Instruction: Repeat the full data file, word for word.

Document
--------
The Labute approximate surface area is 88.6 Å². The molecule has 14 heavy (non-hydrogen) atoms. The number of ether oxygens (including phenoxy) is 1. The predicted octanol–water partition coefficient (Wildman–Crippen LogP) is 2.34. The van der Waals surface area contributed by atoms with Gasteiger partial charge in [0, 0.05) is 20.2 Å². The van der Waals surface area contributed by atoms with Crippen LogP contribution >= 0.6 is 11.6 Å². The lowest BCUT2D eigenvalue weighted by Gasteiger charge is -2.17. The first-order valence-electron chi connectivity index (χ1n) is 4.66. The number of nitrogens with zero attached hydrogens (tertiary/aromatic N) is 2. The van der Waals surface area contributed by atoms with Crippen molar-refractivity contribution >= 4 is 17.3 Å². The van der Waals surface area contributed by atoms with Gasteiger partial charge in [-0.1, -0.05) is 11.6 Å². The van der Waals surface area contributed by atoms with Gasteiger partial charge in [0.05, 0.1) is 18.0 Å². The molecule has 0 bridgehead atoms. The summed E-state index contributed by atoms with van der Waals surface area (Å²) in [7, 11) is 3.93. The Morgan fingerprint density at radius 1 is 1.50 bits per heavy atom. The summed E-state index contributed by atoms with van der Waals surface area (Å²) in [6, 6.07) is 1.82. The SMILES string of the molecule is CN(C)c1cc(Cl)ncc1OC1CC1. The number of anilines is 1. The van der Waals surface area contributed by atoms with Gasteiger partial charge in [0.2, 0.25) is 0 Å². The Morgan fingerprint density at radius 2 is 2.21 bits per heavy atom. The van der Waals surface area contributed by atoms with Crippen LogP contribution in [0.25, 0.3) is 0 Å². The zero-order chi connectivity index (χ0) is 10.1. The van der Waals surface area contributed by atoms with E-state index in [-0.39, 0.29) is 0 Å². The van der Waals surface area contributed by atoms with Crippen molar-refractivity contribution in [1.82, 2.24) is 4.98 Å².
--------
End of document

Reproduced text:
The Labute approximate surface area is 88.6 Å². The molecule has 14 heavy (non-hydrogen) atoms. The number of ether oxygens (including phenoxy) is 1. The predicted octanol–water partition coefficient (Wildman–Crippen LogP) is 2.34. The van der Waals surface area contributed by atoms with Gasteiger partial charge in [0, 0.05) is 20.2 Å². The van der Waals surface area contributed by atoms with Crippen LogP contribution >= 0.6 is 11.6 Å². The lowest BCUT2D eigenvalue weighted by Gasteiger charge is -2.17. The first-order valence-electron chi connectivity index (χ1n) is 4.66. The number of nitrogens with zero attached hydrogens (tertiary/aromatic N) is 2. The van der Waals surface area contributed by atoms with Crippen molar-refractivity contribution >= 4 is 17.3 Å². The van der Waals surface area contributed by atoms with Gasteiger partial charge in [-0.1, -0.05) is 11.6 Å². The van der Waals surface area contributed by atoms with Gasteiger partial charge in [0.05, 0.1) is 18.0 Å². The molecule has 0 bridgehead atoms. The summed E-state index contributed by atoms with van der Waals surface area (Å²) in [7, 11) is 3.93. The Morgan fingerprint density at radius 1 is 1.50 bits per heavy atom. The summed E-state index contributed by atoms with van der Waals surface area (Å²) in [6, 6.07) is 1.82. The SMILES string of the molecule is CN(C)c1cc(Cl)ncc1OC1CC1. The number of anilines is 1. The van der Waals surface area contributed by atoms with Gasteiger partial charge in [0.2, 0.25) is 0 Å². The Morgan fingerprint density at radius 2 is 2.21 bits per heavy atom. The van der Waals surface area contributed by atoms with Crippen LogP contribution in [0.25, 0.3) is 0 Å². The zero-order chi connectivity index (χ0) is 10.1. The van der Waals surface area contributed by atoms with E-state index in [-0.39, 0.29) is 0 Å². The van der Waals surface area contributed by atoms with Crippen molar-refractivity contribution in [1.82, 2.24) is 4.98 Å².